Shuprobha has now reached the foot of the stairs leading into her building and catches her first glimpse of the girl. The dusk deepens and Shuprobha’s weariness threatens to overwhelm her.
The girl is in a green dress with a yellow-and-pink print but it’s the cut of the dress that catches her eye: bell shaped sleeves, a long skirt and lots of gathers by the chest. Why is the cut drawing her attention, though? It’s probably just that her eyes are conditioned by a lifetime of sewing. But wait, this is the kind of design she wore as a child! Where would this girl find something this old fashioned? The girl is looking right at her now, large eyes gleaming in a sweat-sheened face. Shaded by the dusk, she’s wearing a shy smile that holds a strange note of greeting. Shuprobha gets an odd feeling that if she returns the smile, she might forge a path through the flickering shadows of faded memories to connect with someone she once knew, someone dear.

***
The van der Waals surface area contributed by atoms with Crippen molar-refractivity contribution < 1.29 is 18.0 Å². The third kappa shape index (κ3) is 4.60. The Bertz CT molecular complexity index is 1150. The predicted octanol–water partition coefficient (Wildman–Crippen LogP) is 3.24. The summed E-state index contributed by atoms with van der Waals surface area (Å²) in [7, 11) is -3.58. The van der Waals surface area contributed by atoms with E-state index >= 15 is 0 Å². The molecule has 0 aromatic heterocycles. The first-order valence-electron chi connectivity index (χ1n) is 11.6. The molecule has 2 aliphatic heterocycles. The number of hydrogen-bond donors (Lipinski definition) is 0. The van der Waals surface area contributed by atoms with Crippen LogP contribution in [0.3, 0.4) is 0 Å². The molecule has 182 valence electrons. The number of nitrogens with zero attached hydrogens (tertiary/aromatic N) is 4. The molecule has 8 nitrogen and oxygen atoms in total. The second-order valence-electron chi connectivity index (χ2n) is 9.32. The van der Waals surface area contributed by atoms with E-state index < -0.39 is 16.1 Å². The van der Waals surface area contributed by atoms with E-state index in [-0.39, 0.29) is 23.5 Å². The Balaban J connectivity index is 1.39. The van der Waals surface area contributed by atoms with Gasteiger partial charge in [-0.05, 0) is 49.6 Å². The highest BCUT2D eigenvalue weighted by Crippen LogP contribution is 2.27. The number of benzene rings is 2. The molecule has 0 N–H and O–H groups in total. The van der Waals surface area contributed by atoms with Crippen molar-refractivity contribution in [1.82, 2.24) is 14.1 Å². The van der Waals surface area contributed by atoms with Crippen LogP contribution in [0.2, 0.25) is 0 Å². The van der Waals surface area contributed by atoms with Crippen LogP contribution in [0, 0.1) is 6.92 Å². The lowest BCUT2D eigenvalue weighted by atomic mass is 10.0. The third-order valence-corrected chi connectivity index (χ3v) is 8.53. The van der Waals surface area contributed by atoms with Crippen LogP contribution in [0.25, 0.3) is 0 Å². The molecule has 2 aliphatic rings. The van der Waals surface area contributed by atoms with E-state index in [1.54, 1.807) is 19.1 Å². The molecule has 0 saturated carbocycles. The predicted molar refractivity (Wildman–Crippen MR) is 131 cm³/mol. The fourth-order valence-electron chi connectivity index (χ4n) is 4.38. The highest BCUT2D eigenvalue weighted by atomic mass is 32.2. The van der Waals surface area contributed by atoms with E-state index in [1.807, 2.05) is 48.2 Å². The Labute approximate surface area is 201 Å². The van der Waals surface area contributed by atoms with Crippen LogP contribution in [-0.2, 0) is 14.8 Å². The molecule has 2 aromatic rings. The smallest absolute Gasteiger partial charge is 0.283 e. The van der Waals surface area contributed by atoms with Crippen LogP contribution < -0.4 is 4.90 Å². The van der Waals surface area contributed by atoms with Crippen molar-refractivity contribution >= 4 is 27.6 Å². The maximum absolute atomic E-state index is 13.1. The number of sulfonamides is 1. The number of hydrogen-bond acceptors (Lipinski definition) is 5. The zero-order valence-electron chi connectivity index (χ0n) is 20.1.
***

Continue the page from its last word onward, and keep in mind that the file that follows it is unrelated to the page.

But she is exhausted and focusses on trudging up the stairs. That vague discomfort she felt before has gathered strength and all she can think of is reaching her bed, where surely lies relief. She reaches the landing in front of her apartment and peeks over the stairway railing for another glimpse of the girl. Huh. Where did she go? Inside the flat, she collapses on the couch and calls out to Lokkhi, the maid.
‘Will you get me a drink of water?’
‘Goodness, Mashima! Did you get caught in the rain?!’
‘What rain? There was lightning and wind but it all just fizzled out.’
‘Oh. But you’re soaked! Is this sweat? Why on earth are you sweating this hard? I’ll increase the fan speed.’
As Lokkhi fusses around her, something stirs in Shuprobha’s tired brain.
‘Lokkhi, your niece – the one named “Lovely” or something – has she arrived from your village? The girl downstairs looked so familiar. I wondered if it was your niece. Didn’t you show me a photo of her once?’